15. In common with everyone else I would like to wish the Telegraph IT Team the best of luck in their new careers.
    The on-line version was still not available at 9.00am.
    Thoroughly enjoyable when it arrived even though my wife’s alternative answer for 25 across involving body functions did not fit with 23 down.

      1. So, I wasn’t the only one! I thought it was just my dirty mind, a great relief to know I had company!


  16. A very strange puzzle – lots and lots of Gimmes and then some very difficult ones!

    Congratulations to all who solved and understood 5d!

    1. But – let’s not mention Cricket!

      This is Mitchell Johnson’s “farewell” to yet another English batsman!


  17. Some really tricky ones today – unusual for a Saturday – but no assistance necessary so it can’t be that bad!

  18. Thanks to the setter and to Big Dave for the hints. I enjoyed this one a lot, but it was very tricky. I needed the hints for 17,19 & 21a. Favourites were 14a & 5d. Off to Richmond for a pint later. Was 3*/4* for me.

  19. Afternoon folks. Have just ventured out for the first time to face the world after the latest batting disaster in Oz. And West Brom are losing again! Anyway, very tricky crossword not helped with me providing another answer for 10a. Not sure the correct answer can be classed as a creepy crawly. Anyway, all done and thanks for the interesting comments and to Mr Setter of course.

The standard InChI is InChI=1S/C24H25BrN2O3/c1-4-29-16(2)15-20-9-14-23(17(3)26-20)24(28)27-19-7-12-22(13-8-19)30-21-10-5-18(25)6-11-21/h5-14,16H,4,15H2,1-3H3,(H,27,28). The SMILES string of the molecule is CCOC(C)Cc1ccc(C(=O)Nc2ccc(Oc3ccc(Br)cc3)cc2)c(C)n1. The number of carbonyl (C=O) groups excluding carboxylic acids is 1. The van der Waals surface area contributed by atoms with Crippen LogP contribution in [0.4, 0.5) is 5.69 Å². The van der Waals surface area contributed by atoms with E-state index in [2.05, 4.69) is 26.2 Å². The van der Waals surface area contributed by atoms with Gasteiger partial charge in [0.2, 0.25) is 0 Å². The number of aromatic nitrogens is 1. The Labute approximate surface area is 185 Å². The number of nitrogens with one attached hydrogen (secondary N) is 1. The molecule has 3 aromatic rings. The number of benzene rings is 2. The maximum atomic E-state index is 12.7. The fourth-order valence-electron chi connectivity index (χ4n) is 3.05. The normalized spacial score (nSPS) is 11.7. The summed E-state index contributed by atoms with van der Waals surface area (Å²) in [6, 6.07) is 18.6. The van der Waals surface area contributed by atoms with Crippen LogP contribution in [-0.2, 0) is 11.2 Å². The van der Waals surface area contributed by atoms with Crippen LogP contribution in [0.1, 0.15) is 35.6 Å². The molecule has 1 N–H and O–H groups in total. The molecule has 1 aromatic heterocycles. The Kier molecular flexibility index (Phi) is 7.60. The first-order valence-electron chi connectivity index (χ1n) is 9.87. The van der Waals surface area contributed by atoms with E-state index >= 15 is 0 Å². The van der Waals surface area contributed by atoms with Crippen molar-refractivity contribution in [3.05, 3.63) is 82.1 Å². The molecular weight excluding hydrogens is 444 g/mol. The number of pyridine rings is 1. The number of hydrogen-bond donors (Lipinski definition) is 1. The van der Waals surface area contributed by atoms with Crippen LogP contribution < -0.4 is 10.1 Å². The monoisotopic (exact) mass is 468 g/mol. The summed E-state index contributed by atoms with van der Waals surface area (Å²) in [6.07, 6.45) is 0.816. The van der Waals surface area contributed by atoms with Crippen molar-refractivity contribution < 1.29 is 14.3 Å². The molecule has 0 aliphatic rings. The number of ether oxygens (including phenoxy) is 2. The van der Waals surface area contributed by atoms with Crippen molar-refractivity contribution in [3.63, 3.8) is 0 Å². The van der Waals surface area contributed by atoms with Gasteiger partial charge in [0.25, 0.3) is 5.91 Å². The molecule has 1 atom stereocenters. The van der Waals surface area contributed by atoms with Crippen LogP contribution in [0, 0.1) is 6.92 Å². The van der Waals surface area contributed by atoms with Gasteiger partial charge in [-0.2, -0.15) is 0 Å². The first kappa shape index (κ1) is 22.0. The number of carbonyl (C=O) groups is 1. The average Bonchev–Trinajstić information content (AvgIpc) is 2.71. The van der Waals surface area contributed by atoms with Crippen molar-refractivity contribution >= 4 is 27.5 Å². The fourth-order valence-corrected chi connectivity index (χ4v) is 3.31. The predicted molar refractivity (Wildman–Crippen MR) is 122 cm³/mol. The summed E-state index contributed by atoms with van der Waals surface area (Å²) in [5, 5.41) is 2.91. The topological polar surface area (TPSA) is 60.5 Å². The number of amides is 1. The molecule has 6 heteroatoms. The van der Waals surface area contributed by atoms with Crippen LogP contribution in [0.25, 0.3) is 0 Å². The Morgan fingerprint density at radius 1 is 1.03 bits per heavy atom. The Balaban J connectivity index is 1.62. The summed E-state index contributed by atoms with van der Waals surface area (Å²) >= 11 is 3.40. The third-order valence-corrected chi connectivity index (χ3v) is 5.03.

20. Another enjoyable Saturday puzzle!

    Faves : 19a, 21a, 24a, 4d,18d & 20d.

    I remember seeing a magnificent specimen of 8d which swam across the bows of our ship when my late wife and I were cruising down the coast of South America. We went from Manaus on the Amazon to Rio de Janeiro. I actually swam in the Amazon in a pirhana-free area!

    My GP has loaded me with antibiotics so I am hoping to get free from the oedema in the right foot. I shall be glad to be able to don my footwear once again!

    No alcohol for a few days!

  21. Thanks for the clues!

    Isn’t your clue for 21a wrong though? Should be vehicle followed by anagram (burst) of BENT AS TYRE

    1. The hint for 21a (as that is what they are ‘hints to help with solving clues’ should indeed be as you say. If BD doesn’t turn up in a minute to do so, I will correct it fo him.